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Los Angeles County DA Gascón running for re-election amid concerns about crime rather than reform

Los Angeles County District Attorney George Gascón is running for re-election under a different climate since taking office in late 2020 amid calls for justice reform.

In 2020, Los Angeles District Attorney George Gascón was elected amid a wave of calls for reforms by promising to make the criminal justice system more fair and equitable and holding police accountable. 

In the years since, he's faced two recall attempts and scathing criticism from police groups, crime victims and some of his own prosecutors for his progressive policies that critics say make Los Angeles County less safe. 

Many have pointed to his refusal to charge guns, gangs and other sentencing enhancements against criminals. In response to his policies, multiple cities have issue "no confidence" votes against Gascón.


Since taking office just over three years ago, Los Angeles County now has a "major public safety crisis," Jonathan Hatami, a child abuse prosecutor under Gascón, told Fox News Digital. 

"A lot of people are feeling fear in many things," said Hatami, who is running to unseat his boss. "Because of these policies, there is a large group of individuals who have committed repeat offenses over and over again." 

Gascón, 69, now faces a much different election climate as concerns remain about how to combat crime. In the years since taking office in December 2020, Los Angeles County has seen the smash-and-grab robbery trend grow as well as follow-home robberies and other organized retail thefts.

In Los Angeles, while violent crimes like murder and rapes are down slightly, property crimes, such as burglary and auto theft, have increased.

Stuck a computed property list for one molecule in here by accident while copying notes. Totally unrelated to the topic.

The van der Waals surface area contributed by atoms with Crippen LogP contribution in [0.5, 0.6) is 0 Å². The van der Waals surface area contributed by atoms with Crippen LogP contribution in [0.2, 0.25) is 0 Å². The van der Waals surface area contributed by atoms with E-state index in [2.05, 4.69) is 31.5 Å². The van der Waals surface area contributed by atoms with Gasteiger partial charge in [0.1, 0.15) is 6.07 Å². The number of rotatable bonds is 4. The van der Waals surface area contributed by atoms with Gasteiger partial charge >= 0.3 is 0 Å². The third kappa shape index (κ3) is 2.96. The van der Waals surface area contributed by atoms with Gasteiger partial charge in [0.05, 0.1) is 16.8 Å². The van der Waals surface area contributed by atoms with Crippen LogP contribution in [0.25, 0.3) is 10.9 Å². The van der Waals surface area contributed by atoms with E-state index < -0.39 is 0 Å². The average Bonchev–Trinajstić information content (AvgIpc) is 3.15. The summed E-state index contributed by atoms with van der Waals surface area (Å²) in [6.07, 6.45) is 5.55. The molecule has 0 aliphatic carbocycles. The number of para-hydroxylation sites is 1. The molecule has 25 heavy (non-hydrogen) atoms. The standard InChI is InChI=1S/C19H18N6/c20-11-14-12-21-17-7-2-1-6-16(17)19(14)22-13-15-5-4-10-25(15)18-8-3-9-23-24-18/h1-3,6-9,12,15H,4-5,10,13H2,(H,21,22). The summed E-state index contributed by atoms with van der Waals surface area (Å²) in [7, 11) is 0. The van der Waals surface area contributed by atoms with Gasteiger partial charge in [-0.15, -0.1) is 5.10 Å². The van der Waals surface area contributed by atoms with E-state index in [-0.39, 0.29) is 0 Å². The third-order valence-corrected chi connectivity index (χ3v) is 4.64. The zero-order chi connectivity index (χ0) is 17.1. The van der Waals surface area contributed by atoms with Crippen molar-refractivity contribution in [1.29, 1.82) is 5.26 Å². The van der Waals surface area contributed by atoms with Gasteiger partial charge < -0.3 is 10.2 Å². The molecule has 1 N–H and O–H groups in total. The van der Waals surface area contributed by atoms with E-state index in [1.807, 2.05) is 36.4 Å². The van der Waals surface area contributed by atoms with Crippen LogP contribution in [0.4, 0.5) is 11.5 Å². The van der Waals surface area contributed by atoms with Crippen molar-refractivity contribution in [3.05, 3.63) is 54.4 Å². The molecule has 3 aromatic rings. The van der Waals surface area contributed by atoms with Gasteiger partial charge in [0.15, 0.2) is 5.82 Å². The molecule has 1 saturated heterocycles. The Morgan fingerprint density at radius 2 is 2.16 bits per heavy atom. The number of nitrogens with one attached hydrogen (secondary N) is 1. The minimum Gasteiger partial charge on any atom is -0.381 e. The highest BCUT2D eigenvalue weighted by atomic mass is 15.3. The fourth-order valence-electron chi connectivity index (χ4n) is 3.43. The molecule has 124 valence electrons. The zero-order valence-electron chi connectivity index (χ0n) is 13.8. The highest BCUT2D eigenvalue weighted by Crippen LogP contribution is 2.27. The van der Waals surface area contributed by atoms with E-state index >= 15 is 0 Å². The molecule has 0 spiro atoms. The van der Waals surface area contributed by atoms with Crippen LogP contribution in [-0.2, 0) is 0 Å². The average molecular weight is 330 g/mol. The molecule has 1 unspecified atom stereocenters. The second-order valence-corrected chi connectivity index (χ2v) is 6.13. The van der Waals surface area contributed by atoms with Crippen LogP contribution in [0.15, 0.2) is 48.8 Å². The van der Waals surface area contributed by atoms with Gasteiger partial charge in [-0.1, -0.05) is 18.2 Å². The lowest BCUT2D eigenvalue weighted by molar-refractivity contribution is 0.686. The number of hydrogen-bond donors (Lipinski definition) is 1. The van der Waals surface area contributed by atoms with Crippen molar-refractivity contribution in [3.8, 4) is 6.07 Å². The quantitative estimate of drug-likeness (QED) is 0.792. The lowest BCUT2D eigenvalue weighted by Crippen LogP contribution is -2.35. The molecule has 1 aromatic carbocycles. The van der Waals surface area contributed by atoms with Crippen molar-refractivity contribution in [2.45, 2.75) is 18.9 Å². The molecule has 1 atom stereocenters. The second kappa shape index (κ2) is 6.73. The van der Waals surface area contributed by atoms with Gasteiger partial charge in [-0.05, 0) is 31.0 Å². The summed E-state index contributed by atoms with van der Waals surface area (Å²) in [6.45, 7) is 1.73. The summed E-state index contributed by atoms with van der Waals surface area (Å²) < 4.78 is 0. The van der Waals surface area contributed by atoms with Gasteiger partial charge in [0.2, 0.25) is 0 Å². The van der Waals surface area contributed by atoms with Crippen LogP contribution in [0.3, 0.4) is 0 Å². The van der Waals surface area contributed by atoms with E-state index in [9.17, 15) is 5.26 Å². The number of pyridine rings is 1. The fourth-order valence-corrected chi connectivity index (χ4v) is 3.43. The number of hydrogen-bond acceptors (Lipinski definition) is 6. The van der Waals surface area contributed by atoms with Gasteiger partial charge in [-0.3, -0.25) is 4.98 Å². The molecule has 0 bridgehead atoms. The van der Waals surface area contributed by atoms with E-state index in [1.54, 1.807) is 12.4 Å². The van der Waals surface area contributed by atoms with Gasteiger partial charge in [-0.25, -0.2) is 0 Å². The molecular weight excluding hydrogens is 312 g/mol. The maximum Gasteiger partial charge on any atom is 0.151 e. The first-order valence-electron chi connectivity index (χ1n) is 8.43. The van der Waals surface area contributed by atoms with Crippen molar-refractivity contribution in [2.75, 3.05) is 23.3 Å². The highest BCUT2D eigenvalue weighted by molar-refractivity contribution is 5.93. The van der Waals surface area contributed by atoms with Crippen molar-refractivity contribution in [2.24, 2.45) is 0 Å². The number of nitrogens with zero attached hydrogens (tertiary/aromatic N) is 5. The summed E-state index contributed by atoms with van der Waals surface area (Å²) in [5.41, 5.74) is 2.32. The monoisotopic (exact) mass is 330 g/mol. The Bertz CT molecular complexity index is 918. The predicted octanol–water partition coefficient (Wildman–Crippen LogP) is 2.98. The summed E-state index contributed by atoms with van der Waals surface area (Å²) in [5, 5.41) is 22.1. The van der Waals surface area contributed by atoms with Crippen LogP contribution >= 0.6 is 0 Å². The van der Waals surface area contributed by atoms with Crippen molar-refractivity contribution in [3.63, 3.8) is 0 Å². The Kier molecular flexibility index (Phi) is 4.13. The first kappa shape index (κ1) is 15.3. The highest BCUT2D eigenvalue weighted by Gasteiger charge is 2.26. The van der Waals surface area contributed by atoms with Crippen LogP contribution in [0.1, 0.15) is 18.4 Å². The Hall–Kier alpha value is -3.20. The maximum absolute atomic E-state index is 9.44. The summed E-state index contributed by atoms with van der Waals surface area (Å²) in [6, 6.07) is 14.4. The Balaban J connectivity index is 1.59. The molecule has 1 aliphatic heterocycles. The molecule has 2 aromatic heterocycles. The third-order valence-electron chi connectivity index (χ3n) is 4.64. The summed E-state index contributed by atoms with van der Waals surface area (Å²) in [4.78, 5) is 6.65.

On Thursday, Gascón was scheduled to face off in a debate with 10 other candidates to become the head of the nation's largest district attorney's office. Many are running to the right of him, but Gascón has also found opposition from disenchanted liberals who simply want criminals prosecuted. 

"I call myself a bleeding heart liberal, anti-gun and voted for Gascón because I thought he was going to be sensible and make reforms like he promised," said one former supporter, who wanted to remain anonymous because she is involved in Democrat party politics, told the New York Post last year. 

The key to unseating Gascón is to run on the issues but also not come off as right-wing, Dep. District Attorney Eric Siddall said, given the liberal dominance of Los Angeles County politics. 

"I know it's different this time," Siddall said. "If the right candidate goes against him in the general election, someone that is more of a moderate, not an extremist, someone that is not promising to roll back the clock — I don't think he has a chance in November."

Aside from low morale among prosecutors, Gascón's office is in a state of general confusion among the deputy district attorneys, and even defense lawyers, about how cases are being settled, Siddall said. 

Fox News Digital has reached out to Gascón.

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